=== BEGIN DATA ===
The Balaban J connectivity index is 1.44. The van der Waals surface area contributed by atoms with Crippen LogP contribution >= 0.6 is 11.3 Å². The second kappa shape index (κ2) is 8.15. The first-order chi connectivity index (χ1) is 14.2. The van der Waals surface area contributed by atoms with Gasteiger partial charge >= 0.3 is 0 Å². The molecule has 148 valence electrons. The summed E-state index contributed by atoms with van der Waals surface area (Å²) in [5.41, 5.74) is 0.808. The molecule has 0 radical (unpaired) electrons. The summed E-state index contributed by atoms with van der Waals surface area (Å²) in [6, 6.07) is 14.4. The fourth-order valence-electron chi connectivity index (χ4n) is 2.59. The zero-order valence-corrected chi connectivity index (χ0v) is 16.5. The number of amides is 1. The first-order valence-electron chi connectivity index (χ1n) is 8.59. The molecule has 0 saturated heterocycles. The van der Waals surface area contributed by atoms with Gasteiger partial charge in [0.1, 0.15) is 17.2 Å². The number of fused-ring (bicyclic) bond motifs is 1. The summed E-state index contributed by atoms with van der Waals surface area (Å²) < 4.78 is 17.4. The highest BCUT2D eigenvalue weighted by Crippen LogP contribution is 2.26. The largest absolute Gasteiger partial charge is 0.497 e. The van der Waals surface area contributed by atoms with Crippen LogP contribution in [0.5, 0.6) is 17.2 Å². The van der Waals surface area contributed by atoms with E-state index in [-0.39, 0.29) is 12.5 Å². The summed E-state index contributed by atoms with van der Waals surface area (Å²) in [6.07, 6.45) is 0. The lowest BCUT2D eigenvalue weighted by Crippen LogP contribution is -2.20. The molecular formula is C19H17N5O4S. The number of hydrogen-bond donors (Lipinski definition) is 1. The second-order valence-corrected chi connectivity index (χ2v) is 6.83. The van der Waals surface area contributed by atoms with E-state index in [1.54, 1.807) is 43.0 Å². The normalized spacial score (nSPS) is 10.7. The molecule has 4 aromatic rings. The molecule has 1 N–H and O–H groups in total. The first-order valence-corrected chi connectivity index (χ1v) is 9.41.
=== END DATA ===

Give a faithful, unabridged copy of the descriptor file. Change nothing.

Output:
The Balaban J connectivity index is 1.44. The van der Waals surface area contributed by atoms with Crippen LogP contribution >= 0.6 is 11.3 Å². The second kappa shape index (κ2) is 8.15. The first-order chi connectivity index (χ1) is 14.2. The van der Waals surface area contributed by atoms with Gasteiger partial charge >= 0.3 is 0 Å². The molecule has 148 valence electrons. The summed E-state index contributed by atoms with van der Waals surface area (Å²) in [5.41, 5.74) is 0.808. The molecule has 0 radical (unpaired) electrons. The summed E-state index contributed by atoms with van der Waals surface area (Å²) in [6, 6.07) is 14.4. The fourth-order valence-electron chi connectivity index (χ4n) is 2.59. The zero-order valence-corrected chi connectivity index (χ0v) is 16.5. The number of amides is 1. The first-order valence-electron chi connectivity index (χ1n) is 8.59. The molecule has 0 saturated heterocycles. The van der Waals surface area contributed by atoms with Gasteiger partial charge in [0.1, 0.15) is 17.2 Å². The number of fused-ring (bicyclic) bond motifs is 1. The summed E-state index contributed by atoms with van der Waals surface area (Å²) < 4.78 is 17.4. The highest BCUT2D eigenvalue weighted by Crippen LogP contribution is 2.26. The largest absolute Gasteiger partial charge is 0.497 e. The van der Waals surface area contributed by atoms with Crippen LogP contribution in [0.5, 0.6) is 17.2 Å². The van der Waals surface area contributed by atoms with E-state index in [-0.39, 0.29) is 12.5 Å². The summed E-state index contributed by atoms with van der Waals surface area (Å²) in [6.07, 6.45) is 0. The lowest BCUT2D eigenvalue weighted by Crippen LogP contribution is -2.20. The molecular formula is C19H17N5O4S. The number of hydrogen-bond donors (Lipinski definition) is 1. The second-order valence-corrected chi connectivity index (χ2v) is 6.83. The van der Waals surface area contributed by atoms with E-state index in [1.54, 1.807) is 43.0 Å². The normalized spacial score (nSPS) is 10.7. The molecule has 4 aromatic rings. The molecule has 1 N–H and O–H groups in total. The first-order valence-corrected chi connectivity index (χ1v) is 9.41.